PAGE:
Final Notes:

As I finish up this blog it feels a little bit strange. Addressing a topic like this can feel harsh and heavy. I do believe, however, that as educators it is our job to deal with hard situations and we should practice how to best help parents help their children be successful, while staying out of issues that are none of our business. None of the 6 items above are doing that so it is important that we steer clear, while sticking to facts and redirecting to possible solutions.

Some more tips for positive teacher-parent engagement:  encourage parents, remind them to take a break, tell them where their child is succeeding, help them find quality parenting resources and help guide them and their children as they navigate the monumental task of raising their children. Above all being a teacher is a great calling and a difficult task, but so is being a parent and most parents need (and appreciate) all the help and positive support that they can get!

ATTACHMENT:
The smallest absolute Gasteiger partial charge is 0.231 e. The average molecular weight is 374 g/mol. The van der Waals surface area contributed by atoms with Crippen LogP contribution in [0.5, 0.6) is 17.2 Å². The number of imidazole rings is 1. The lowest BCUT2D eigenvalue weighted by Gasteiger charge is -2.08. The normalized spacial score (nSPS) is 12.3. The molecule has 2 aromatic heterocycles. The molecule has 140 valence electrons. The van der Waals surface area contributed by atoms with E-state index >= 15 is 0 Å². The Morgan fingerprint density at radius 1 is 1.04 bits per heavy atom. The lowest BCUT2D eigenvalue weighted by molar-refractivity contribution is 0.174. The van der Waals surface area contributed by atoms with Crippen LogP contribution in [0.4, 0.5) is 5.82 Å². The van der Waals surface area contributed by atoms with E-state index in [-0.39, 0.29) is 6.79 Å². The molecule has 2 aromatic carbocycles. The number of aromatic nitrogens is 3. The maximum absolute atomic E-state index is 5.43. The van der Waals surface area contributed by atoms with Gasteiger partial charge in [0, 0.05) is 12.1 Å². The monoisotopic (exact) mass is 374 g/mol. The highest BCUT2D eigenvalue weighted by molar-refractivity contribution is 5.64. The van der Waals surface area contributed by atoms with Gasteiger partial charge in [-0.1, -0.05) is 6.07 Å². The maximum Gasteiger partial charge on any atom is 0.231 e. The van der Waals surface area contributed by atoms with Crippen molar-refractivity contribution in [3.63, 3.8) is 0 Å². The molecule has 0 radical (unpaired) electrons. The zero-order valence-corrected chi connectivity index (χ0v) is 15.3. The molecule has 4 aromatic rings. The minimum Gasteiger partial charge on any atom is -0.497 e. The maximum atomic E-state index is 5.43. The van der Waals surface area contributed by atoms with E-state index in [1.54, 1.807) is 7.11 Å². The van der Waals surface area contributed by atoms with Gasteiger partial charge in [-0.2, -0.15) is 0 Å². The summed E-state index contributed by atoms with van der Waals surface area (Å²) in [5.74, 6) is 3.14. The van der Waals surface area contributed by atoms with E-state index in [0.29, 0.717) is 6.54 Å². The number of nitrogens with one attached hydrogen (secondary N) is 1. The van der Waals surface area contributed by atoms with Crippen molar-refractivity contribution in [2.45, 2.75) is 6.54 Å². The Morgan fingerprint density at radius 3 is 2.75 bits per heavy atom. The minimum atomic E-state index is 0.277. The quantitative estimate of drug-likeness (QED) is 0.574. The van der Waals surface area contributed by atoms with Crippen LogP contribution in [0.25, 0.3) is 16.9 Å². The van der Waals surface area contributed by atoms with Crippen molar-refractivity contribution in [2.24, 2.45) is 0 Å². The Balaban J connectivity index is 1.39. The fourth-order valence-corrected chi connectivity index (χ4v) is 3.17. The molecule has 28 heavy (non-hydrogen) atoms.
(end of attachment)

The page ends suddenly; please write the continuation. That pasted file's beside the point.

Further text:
Thank you for being one of the brave who have set out to teach, nurture and invest in our next generation. May you do it with pride and remember everyday that you are making an impact! 

Thank you for listening and feel free to ask me if you have any questions about these important but seldom practiced parent-teacher interactions!